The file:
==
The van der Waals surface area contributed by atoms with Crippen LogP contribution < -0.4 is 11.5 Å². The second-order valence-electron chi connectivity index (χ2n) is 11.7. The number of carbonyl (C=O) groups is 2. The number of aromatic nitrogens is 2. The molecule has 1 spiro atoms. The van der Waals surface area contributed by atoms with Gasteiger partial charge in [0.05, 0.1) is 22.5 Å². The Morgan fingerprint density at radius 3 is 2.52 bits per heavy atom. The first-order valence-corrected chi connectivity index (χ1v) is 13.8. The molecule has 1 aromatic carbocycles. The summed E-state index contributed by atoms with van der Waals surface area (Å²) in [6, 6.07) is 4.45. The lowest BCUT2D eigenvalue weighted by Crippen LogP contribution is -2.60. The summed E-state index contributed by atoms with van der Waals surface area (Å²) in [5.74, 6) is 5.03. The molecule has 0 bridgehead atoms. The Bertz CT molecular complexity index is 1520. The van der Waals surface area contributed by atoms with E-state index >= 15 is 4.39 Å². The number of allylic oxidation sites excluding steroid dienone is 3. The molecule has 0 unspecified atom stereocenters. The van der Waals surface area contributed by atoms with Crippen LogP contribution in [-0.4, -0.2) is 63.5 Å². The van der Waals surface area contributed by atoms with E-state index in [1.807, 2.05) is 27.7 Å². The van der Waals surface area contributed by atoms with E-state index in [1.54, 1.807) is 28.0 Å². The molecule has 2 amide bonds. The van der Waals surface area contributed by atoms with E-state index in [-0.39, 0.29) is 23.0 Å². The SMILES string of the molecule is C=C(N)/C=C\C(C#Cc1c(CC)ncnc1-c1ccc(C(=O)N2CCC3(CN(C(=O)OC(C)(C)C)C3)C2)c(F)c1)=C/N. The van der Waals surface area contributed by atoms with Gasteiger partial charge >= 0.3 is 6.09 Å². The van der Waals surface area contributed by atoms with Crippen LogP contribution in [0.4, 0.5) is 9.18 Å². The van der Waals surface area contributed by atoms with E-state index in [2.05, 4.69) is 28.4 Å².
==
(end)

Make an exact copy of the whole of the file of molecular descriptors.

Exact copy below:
The van der Waals surface area contributed by atoms with Crippen LogP contribution < -0.4 is 11.5 Å². The second-order valence-electron chi connectivity index (χ2n) is 11.7. The number of carbonyl (C=O) groups is 2. The number of aromatic nitrogens is 2. The molecule has 1 spiro atoms. The van der Waals surface area contributed by atoms with Gasteiger partial charge in [0.05, 0.1) is 22.5 Å². The Morgan fingerprint density at radius 3 is 2.52 bits per heavy atom. The first-order valence-corrected chi connectivity index (χ1v) is 13.8. The molecule has 1 aromatic carbocycles. The summed E-state index contributed by atoms with van der Waals surface area (Å²) in [6, 6.07) is 4.45. The lowest BCUT2D eigenvalue weighted by Crippen LogP contribution is -2.60. The summed E-state index contributed by atoms with van der Waals surface area (Å²) in [5.74, 6) is 5.03. The molecule has 0 bridgehead atoms. The Bertz CT molecular complexity index is 1520. The van der Waals surface area contributed by atoms with E-state index >= 15 is 4.39 Å². The number of allylic oxidation sites excluding steroid dienone is 3. The molecule has 0 unspecified atom stereocenters. The van der Waals surface area contributed by atoms with Crippen LogP contribution in [-0.4, -0.2) is 63.5 Å². The van der Waals surface area contributed by atoms with E-state index in [1.807, 2.05) is 27.7 Å². The van der Waals surface area contributed by atoms with E-state index in [1.54, 1.807) is 28.0 Å². The molecule has 2 amide bonds. The van der Waals surface area contributed by atoms with E-state index in [-0.39, 0.29) is 23.0 Å². The SMILES string of the molecule is C=C(N)/C=C\C(C#Cc1c(CC)ncnc1-c1ccc(C(=O)N2CCC3(CN(C(=O)OC(C)(C)C)C3)C2)c(F)c1)=C/N. The van der Waals surface area contributed by atoms with Gasteiger partial charge >= 0.3 is 6.09 Å². The van der Waals surface area contributed by atoms with Crippen LogP contribution in [0.4, 0.5) is 9.18 Å². The van der Waals surface area contributed by atoms with E-state index in [2.05, 4.69) is 28.4 Å².